CORRECTION: Based on information provided from UIC, an earlier version of this story incorrectly stated the scholarships covered tuition and fees as well as room and board costs. The program only covers tuition and fees.
High-achieving students will be able to attend the University of Illinois at Chicago tuition-free under a new program that aims to stop the flow of top Illinois students to other states.
The Chancellor’s Fellows Program will be funded with UIC’s share of a $25 million pot of money set aside by the state for merit scholarships at the state’s public universities starting in the 2019-20 school year.
All high school valedictorians, as well as any student with at least a 3.8 grade point average and an ACT score of 30 or an SAT score of 1360, will be eligible. Students also must come from households with a maximum family income of less than $150,600 for a family of four.
The program will mean quite a savings for top students that attend the school. Base tuition and fees at UIC run $13,664 for in-state students. The scholarships do not cover room and board costs, however, which start at about $10,295, according to the UIC student housing webpage.
Money for the “Aim High” program was added to the budget in August by state legislators in an effort to match the financial support given to prospective students from out-of-state universities.
Many university administrators and state legislators believe that more generous scholarship packages from out-of-state schools are in part to blame for the huge flow of students out of Illinois. More students leave here to go to college than any state other than New Jersey. Many public universities in Illinois have seen their enrollments crater over the past decade.
That’s not the case at UIC, which saw record enrollment last year. But the school still loses prospective students across the state border, Provost Susan Poser said.
“Schools are coming from all over the country and offering big scholarship packages to students from Chicago and Chicagoland, and I do think this is a good way to start to stem the tide a little bit,” Poser said. “It certainly was a missing piece of our financial aid program.”
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The money was distributed based on enrollment at each of the state’s 12 university campuses. To get the money, schools need to match the state’s contribution dollar for dollar.
Aside from the cap on maximum family income, which is based on six times the federal poverty line, the state lets schools set their own standards for recipients of Aim High money.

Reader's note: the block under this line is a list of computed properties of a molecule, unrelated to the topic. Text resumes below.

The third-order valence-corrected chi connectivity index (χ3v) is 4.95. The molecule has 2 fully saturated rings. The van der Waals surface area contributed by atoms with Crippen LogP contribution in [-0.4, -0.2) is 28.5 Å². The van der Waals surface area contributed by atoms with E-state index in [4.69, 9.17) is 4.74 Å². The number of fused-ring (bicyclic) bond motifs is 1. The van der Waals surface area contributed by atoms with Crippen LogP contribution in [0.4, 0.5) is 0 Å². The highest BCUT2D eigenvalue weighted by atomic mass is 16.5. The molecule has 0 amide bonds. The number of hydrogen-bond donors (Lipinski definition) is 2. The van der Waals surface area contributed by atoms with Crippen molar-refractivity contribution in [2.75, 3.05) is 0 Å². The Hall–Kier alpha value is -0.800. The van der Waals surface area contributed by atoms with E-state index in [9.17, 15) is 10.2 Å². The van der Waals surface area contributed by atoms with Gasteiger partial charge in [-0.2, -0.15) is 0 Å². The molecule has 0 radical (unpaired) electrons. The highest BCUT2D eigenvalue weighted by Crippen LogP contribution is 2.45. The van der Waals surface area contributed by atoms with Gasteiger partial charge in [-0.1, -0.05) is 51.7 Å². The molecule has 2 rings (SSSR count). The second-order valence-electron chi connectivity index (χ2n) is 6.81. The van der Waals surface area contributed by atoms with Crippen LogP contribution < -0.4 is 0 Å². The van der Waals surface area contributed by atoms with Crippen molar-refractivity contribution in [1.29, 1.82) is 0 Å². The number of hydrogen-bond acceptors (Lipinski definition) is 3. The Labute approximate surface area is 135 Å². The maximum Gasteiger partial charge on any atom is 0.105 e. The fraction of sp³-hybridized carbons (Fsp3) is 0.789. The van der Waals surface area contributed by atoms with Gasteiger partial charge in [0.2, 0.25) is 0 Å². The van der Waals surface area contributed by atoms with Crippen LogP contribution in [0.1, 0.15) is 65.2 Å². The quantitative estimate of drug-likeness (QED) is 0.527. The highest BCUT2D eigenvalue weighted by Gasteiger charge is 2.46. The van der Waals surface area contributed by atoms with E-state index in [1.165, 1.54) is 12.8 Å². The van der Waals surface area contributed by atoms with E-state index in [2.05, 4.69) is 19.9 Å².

Most of UIC’s $55 million in financial aid goes to support need-based programs, and some currently enrolled students who would have met the requirements to be Chancellor’s fellows don’t receive any aid at all, according to Poser.
Poser emphasized that the expansion of merit-based aid did not come at the expense of need-based aid. More than half of UIC’s student body is eligible for federal need-based Pell grants, and around 40 percent of students pay less than $1,000 a year, Poser said.
UIC calculated its academic cut-offs for the scholarship based on an estimate of how many such students it would attract, mindful that the school probably could not afford to match the state’s full allocation of $3.8 million.
“We’ve set the bar very high,” Poser said.
Aim High funding drove south-suburban Governors State University to quadruple the amount of money it offers as merit scholarships, a GSU representative said. GSU was able to match $655,000 of its $809,000 allocation from the state.
GSU will offer tiered scholarships, based on GPA, starting at $12,000 over four years for students with a 2.75 or greater GPA.
Another portion of GSU’s Aim High funding will be used to conduct a “talent search” for promising students in the arts, the performing arts, and debate.
“It’s such an exciting opportunity for us to be able to recruit a broad definition of talent, in terms of the arts and the humanities, which is something where students don’t think they’re going to receive much support,” Maimon said.
GSU and UIC are both using the Aim High money to direct students into specialized programming. Chancellor’s fellows at UIC will be automatically inducted into its honors college. GSU will require recipients to enroll in one of five programs preparing students for post-college careers.
Northeastern Illinois University will also offer students Aim High money, according to information posted on its website. Downstate, Northern Illinois University, Eastern Illinois University, Western Illinois University, University of Illinois-Urbana Champaign and Illinois State have so far announced their plans the money.